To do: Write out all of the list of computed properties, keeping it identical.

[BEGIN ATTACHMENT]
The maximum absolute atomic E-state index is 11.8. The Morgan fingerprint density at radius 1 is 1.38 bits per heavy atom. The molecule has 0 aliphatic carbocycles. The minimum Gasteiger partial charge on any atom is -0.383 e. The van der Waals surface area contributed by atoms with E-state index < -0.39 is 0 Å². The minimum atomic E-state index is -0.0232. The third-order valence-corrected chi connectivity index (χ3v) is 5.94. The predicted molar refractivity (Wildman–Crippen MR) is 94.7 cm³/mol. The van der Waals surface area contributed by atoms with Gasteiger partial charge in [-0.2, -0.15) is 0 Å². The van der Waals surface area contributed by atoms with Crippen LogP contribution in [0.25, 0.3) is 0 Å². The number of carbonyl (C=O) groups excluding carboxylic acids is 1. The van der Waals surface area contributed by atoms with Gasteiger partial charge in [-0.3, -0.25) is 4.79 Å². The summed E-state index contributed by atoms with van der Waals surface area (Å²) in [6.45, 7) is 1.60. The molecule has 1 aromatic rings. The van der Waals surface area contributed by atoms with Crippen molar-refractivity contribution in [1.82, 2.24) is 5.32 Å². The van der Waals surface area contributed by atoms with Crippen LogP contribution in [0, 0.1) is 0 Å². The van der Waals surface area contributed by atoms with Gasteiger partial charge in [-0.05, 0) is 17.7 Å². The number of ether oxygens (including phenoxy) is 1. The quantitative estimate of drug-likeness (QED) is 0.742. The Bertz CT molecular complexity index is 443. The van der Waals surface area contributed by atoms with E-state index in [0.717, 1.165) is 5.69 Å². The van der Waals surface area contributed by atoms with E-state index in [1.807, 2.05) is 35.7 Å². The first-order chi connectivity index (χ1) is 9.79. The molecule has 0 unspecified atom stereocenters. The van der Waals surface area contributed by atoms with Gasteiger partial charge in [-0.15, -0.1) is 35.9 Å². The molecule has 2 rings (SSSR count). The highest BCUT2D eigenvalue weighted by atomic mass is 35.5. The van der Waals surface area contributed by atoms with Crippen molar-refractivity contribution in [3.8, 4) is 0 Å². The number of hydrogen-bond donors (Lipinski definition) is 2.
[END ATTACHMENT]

The maximum absolute atomic E-state index is 11.8. The Morgan fingerprint density at radius 1 is 1.38 bits per heavy atom. The molecule has 0 aliphatic carbocycles. The minimum Gasteiger partial charge on any atom is -0.383 e. The van der Waals surface area contributed by atoms with E-state index < -0.39 is 0 Å². The minimum atomic E-state index is -0.0232. The third-order valence-corrected chi connectivity index (χ3v) is 5.94. The predicted molar refractivity (Wildman–Crippen MR) is 94.7 cm³/mol. The van der Waals surface area contributed by atoms with Gasteiger partial charge in [-0.2, -0.15) is 0 Å². The van der Waals surface area contributed by atoms with Crippen LogP contribution in [0.25, 0.3) is 0 Å². The number of carbonyl (C=O) groups excluding carboxylic acids is 1. The van der Waals surface area contributed by atoms with Gasteiger partial charge in [-0.3, -0.25) is 4.79 Å². The summed E-state index contributed by atoms with van der Waals surface area (Å²) in [6.45, 7) is 1.60. The molecule has 1 aromatic rings. The van der Waals surface area contributed by atoms with Crippen molar-refractivity contribution in [1.82, 2.24) is 5.32 Å². The van der Waals surface area contributed by atoms with Crippen LogP contribution in [0, 0.1) is 0 Å². The van der Waals surface area contributed by atoms with Gasteiger partial charge in [-0.05, 0) is 17.7 Å². The number of ether oxygens (including phenoxy) is 1. The quantitative estimate of drug-likeness (QED) is 0.742. The Bertz CT molecular complexity index is 443. The van der Waals surface area contributed by atoms with E-state index in [0.717, 1.165) is 5.69 Å². The van der Waals surface area contributed by atoms with E-state index in [1.807, 2.05) is 35.7 Å². The first-order chi connectivity index (χ1) is 9.79. The molecule has 0 unspecified atom stereocenters. The van der Waals surface area contributed by atoms with Gasteiger partial charge in [-0.15, -0.1) is 35.9 Å². The molecule has 2 rings (SSSR count). The highest BCUT2D eigenvalue weighted by atomic mass is 35.5. The van der Waals surface area contributed by atoms with Crippen molar-refractivity contribution in [3.8, 4) is 0 Å². The number of hydrogen-bond donors (Lipinski definition) is 2.